For Long-Term Investors, American Airlines Is AwfulAAL) has been “cheap” for quite some time now and I expect it to remain cheap for the foreseeable future.
American Airlines has dipped almost 10% since I recommended avoiding the stock in an article on Seeking Alpha. Back then America Airlines’ P/E stood at just a little over 4 and most of the readers were convinced that the stock couldn’t go any lower. However, the stock has fallen 10% since then and although I don’t expect it to crash any further, I would strongly advise long-term investors to avoid it.
American Airlines is an ideal value trap and I believe investors shouldn’t use the fundamentals to assess the stock.
The primary reason why I believe American Airlines will not move higher is because of the company’s stance on its debt and ULCCs. Airline investors are paranoid about price wars as a similar crude oil plunge in the 1990s led to a price war, which in turn led to the bankruptcy of many carriers. Over the last few months, American Airlines has announced several times that it will use the oil saving to fight competition from ULCCs, buyback more shares, and add more planes to its fleet.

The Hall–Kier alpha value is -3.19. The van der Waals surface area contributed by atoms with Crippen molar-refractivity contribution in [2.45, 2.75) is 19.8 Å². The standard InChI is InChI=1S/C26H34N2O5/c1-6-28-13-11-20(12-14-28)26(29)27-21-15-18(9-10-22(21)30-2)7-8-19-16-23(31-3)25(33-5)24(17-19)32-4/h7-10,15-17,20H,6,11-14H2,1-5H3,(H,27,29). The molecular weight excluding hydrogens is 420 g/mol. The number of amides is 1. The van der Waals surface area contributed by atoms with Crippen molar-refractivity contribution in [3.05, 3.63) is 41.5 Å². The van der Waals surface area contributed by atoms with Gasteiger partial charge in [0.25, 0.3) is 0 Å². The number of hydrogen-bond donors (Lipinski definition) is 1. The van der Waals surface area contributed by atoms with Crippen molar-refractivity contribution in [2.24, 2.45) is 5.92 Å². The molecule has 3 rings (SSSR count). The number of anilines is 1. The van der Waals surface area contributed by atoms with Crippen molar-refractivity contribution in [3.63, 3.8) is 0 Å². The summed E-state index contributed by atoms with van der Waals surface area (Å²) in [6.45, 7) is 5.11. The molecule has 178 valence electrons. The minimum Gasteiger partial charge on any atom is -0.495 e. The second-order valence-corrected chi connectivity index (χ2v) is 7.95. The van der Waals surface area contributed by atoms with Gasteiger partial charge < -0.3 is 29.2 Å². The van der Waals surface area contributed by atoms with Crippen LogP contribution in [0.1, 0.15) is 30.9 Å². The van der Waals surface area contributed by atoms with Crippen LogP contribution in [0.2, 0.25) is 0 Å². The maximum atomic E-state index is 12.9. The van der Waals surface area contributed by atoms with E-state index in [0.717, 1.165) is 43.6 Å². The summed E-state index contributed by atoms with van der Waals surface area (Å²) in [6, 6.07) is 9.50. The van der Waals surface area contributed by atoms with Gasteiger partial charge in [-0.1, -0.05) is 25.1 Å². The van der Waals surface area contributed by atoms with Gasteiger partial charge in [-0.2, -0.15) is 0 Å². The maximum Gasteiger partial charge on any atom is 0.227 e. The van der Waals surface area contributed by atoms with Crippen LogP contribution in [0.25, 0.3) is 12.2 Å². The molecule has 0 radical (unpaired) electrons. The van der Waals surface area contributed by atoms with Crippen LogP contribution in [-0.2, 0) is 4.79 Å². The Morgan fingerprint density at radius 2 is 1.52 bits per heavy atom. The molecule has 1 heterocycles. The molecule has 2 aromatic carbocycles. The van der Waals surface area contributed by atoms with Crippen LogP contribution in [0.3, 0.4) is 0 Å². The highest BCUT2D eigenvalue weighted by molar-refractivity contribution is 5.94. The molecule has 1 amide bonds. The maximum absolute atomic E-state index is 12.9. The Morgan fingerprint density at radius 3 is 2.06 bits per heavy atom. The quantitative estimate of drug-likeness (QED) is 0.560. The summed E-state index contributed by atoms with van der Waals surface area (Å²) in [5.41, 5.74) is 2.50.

Understandably, investors were not pleased by the announcement as they wanted the carrier to reduce its debt while keeping the ticket prices higher. Now that the worst of crude oil crash is behind us, it seems like American Airlines has lost the chance to considerably reduce its debt. With oil prices moving higher, American Airlines profits will slowly erode. Hence, the low P/E ratio doesn’t matter right now as the profits from cheaper oil are only short term as oil won’t stay this low forever.
There are many other well-operated airlines that can continue churning profits despite the rise in crude prices, which is why I would recommend investors to dump American Airlines in favor of JetBlue or Spirit Airlines. I also liked Virgin America (VA) and had recommended buying it when I told investors to sell American Airlines, however the carrier was recently acquired by Alaska Airlines (ALK) for a massive premium of 47%.
Published on Apr 13, 2016By Akshansh Gandhi